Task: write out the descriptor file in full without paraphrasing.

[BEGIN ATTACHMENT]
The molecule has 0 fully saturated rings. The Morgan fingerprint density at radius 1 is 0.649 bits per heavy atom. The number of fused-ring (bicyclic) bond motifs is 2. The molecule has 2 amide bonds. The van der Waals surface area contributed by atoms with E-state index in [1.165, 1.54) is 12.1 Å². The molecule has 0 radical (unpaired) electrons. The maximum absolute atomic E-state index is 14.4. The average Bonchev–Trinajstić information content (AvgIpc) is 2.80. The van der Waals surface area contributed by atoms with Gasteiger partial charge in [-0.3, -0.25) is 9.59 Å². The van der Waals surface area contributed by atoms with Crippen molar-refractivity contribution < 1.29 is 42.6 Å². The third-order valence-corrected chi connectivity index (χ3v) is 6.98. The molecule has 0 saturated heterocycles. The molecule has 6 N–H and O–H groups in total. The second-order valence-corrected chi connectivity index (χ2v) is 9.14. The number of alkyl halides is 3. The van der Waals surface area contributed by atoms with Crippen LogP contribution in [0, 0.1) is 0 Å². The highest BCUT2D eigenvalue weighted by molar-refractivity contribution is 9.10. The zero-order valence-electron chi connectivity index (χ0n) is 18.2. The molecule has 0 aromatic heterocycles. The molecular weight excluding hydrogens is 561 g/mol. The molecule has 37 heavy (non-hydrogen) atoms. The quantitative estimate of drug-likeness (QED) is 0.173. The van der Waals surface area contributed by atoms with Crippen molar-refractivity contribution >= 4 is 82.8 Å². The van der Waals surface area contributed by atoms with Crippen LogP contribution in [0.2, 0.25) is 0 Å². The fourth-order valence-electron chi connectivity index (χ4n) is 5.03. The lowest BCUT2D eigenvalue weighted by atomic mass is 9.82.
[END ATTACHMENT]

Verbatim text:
The molecule has 0 fully saturated rings. The Morgan fingerprint density at radius 1 is 0.649 bits per heavy atom. The number of fused-ring (bicyclic) bond motifs is 2. The molecule has 2 amide bonds. The van der Waals surface area contributed by atoms with E-state index in [1.165, 1.54) is 12.1 Å². The molecule has 0 radical (unpaired) electrons. The maximum absolute atomic E-state index is 14.4. The average Bonchev–Trinajstić information content (AvgIpc) is 2.80. The van der Waals surface area contributed by atoms with Gasteiger partial charge in [-0.3, -0.25) is 9.59 Å². The van der Waals surface area contributed by atoms with Crippen molar-refractivity contribution < 1.29 is 42.6 Å². The third-order valence-corrected chi connectivity index (χ3v) is 6.98. The molecule has 0 saturated heterocycles. The molecule has 6 N–H and O–H groups in total. The second-order valence-corrected chi connectivity index (χ2v) is 9.14. The number of alkyl halides is 3. The van der Waals surface area contributed by atoms with Crippen LogP contribution in [0, 0.1) is 0 Å². The highest BCUT2D eigenvalue weighted by molar-refractivity contribution is 9.10. The zero-order valence-electron chi connectivity index (χ0n) is 18.2. The molecule has 0 aromatic heterocycles. The molecular weight excluding hydrogens is 561 g/mol. The molecule has 37 heavy (non-hydrogen) atoms. The quantitative estimate of drug-likeness (QED) is 0.173. The van der Waals surface area contributed by atoms with Crippen molar-refractivity contribution >= 4 is 82.8 Å². The van der Waals surface area contributed by atoms with Crippen LogP contribution in [0.2, 0.25) is 0 Å². The fourth-order valence-electron chi connectivity index (χ4n) is 5.03. The lowest BCUT2D eigenvalue weighted by atomic mass is 9.82.